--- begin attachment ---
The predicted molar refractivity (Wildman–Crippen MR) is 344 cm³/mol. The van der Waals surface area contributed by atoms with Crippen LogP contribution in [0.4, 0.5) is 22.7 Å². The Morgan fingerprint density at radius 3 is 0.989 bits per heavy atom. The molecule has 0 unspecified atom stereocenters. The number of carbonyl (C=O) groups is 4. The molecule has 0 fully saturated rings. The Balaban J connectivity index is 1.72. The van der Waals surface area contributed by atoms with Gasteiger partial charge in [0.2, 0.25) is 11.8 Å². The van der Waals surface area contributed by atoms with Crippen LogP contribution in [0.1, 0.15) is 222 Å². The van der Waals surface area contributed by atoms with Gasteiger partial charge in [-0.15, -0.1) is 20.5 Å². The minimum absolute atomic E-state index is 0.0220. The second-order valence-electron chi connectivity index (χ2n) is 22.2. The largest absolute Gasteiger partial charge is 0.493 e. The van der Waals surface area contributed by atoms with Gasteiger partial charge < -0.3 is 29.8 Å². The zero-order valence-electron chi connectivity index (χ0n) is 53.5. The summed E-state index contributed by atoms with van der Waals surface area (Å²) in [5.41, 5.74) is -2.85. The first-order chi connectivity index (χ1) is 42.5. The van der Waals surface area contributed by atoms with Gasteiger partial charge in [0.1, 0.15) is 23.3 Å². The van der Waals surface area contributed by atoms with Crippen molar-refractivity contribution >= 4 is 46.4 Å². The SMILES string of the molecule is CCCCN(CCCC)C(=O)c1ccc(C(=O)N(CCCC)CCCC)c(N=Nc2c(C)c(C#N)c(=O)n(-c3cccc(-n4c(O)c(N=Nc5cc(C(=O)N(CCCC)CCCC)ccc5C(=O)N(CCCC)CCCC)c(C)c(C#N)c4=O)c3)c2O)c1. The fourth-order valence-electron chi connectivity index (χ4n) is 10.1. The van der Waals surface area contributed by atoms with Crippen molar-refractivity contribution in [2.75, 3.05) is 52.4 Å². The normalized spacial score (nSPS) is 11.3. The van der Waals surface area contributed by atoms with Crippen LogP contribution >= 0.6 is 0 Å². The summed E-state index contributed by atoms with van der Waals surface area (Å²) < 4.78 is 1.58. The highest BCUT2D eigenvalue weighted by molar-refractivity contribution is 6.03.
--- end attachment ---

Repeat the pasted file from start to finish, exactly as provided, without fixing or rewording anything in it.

The predicted molar refractivity (Wildman–Crippen MR) is 344 cm³/mol. The van der Waals surface area contributed by atoms with Crippen LogP contribution in [0.4, 0.5) is 22.7 Å². The Morgan fingerprint density at radius 3 is 0.989 bits per heavy atom. The molecule has 0 unspecified atom stereocenters. The number of carbonyl (C=O) groups is 4. The molecule has 0 fully saturated rings. The Balaban J connectivity index is 1.72. The van der Waals surface area contributed by atoms with Gasteiger partial charge in [0.2, 0.25) is 11.8 Å². The van der Waals surface area contributed by atoms with Crippen LogP contribution in [0.1, 0.15) is 222 Å². The van der Waals surface area contributed by atoms with Gasteiger partial charge in [-0.15, -0.1) is 20.5 Å². The minimum absolute atomic E-state index is 0.0220. The second-order valence-electron chi connectivity index (χ2n) is 22.2. The largest absolute Gasteiger partial charge is 0.493 e. The van der Waals surface area contributed by atoms with Gasteiger partial charge < -0.3 is 29.8 Å². The zero-order valence-electron chi connectivity index (χ0n) is 53.5. The summed E-state index contributed by atoms with van der Waals surface area (Å²) in [5.41, 5.74) is -2.85. The first-order chi connectivity index (χ1) is 42.5. The van der Waals surface area contributed by atoms with Gasteiger partial charge in [0.1, 0.15) is 23.3 Å². The van der Waals surface area contributed by atoms with Crippen molar-refractivity contribution >= 4 is 46.4 Å². The SMILES string of the molecule is CCCCN(CCCC)C(=O)c1ccc(C(=O)N(CCCC)CCCC)c(N=Nc2c(C)c(C#N)c(=O)n(-c3cccc(-n4c(O)c(N=Nc5cc(C(=O)N(CCCC)CCCC)ccc5C(=O)N(CCCC)CCCC)c(C)c(C#N)c4=O)c3)c2O)c1. The fourth-order valence-electron chi connectivity index (χ4n) is 10.1. The van der Waals surface area contributed by atoms with Crippen molar-refractivity contribution in [2.75, 3.05) is 52.4 Å². The normalized spacial score (nSPS) is 11.3. The van der Waals surface area contributed by atoms with Crippen LogP contribution >= 0.6 is 0 Å². The summed E-state index contributed by atoms with van der Waals surface area (Å²) < 4.78 is 1.58. The highest BCUT2D eigenvalue weighted by molar-refractivity contribution is 6.03.